Anointing of the Sick: Sacrament of God’s Compassion Towards Human Suffering

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Pope Francis continued his catechesis on the Sacraments by speaking today about the anointing of the sick, “which allows us to touch with our hands God’s compassion for mankind”.

Anointing-of-the-Sick-1 20140228Pope Francis continued his catechesis on the Sacraments by speaking today about the anointing of the sick, “which allows us to touch with our hands God’s compassion for mankind”. He explained that in the past it was referred to as “extreme unction” as it was intended as spiritual consolation when death was imminent. “Speaking of the anointing of the sick helps us to broaden our view of the experience of illness and suffering, in the horizon of God’s mercy”. 

The parable of the Good Samaritan clearly expresses the mystery that is celebrated by this Sacrament. “The Samaritan consoles the man who suffers at the side of the road, tending to his wounds with oil and wine. The oil recalls that which is blessed by the Bishop every year, in the Chrism Mass on Holy Thursday, precisely for the anointing of the sick. The wine, instead, is a sign of Christ’s love and grace, which flow from His gift of His life for us. The Pope explained that the sick person is finally entrusted to “the Church, the Christian community”, to whom “every day the Lord Jesus entrusts those who are afflicted, in body and spirit, so that we may continue to lavish upon them, without measure, all His love and His salvation”.

“This mandate is confirmed explicitly and precisely in the Epistle of St. James, in which he says, ‘Is any among you sick? Let him call upon the elders of the Church, and let them pray over him, anointing him with oil in the name of the Lord’”, continued the Holy Father. “It is therefore a practice that was already in evidence at the time of the Apostles. Indeed, Jesus had taught his disciples to have His same predilection for the sick and the suffering, and transmitted to them the capacity and the task of continuing to give consolation and peace in His name … through the special grace of this Sacrament. However, this must not lead us to search obsessively for miracles or allow us the presumption of always being able to be healed; it gives us the assurance of Jesus’ closeness to the sick and the elderly – as all those above the age of 65 are able to receive this Sacrament – as it is Jesus Himself Who comes towards them”.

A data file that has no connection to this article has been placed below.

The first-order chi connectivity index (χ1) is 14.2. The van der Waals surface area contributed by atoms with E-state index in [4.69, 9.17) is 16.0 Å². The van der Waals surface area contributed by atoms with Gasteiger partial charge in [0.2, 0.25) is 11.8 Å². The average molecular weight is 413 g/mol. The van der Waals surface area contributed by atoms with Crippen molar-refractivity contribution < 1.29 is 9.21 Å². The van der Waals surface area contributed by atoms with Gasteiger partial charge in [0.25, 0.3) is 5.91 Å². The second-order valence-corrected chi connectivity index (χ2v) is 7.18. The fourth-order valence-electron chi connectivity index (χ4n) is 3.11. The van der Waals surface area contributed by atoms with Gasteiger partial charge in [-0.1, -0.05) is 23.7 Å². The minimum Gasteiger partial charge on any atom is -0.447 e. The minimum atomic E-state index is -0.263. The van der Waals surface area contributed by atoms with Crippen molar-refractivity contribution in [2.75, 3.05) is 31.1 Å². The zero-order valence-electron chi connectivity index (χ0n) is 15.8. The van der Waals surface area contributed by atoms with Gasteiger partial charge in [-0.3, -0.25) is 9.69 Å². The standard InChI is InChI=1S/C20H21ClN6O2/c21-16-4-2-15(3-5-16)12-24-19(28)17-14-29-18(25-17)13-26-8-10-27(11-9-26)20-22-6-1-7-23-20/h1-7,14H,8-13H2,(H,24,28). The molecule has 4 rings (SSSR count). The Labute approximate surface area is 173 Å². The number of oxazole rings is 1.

“But when someone is sick and we say, ‘Let’s call the priest to come’, it makes us think that it may bring bad luck, or perhaps the patient will be afraid”, he continued, speaking off the cuff. “There is perhaps the idea that when one is sick and the priest arrives, he will be followed by the undertaker. But this is not true! The priest comes to help the sick or the elderly, which is why the visit is so important. It is necessary to call the priest to the home of the sick and to say: ‘come, anoint him, bless him’. It is Jesus Himself Who arrives to console the sick, to give him strength, to give him hope, to help him; also to forgive his sins. And this is beautiful! And we must not think of this as a taboo, because it is always good to know that in moments of pain or sickness we are not alone; the priest and those who are present during the anointing of the sick represent, indeed, the entire Christian community who, as a single body, gathers around those who suffer and their relatives, encouraging their faith and hope, and supporting them with prayer and brotherly warmth. But the greatest comfort derives from the fact that it is the Lord Jesus Himself who is made present in the Sacrament; He takes us by the hand and reminds us that we now belong to Him and that nothing – not even sickness or death – can ever separate us from Him”.

“Are we afraid of the habit of calling the priest to give this Sacrament to the sick – I don’t mean in the case of influenza that lasts three or four days, but rather a serious illness – and to the elderly, so that they can find the strength from Jesus to go on?” asked the Pope, and concluded by urging those present: “Let’s do this”.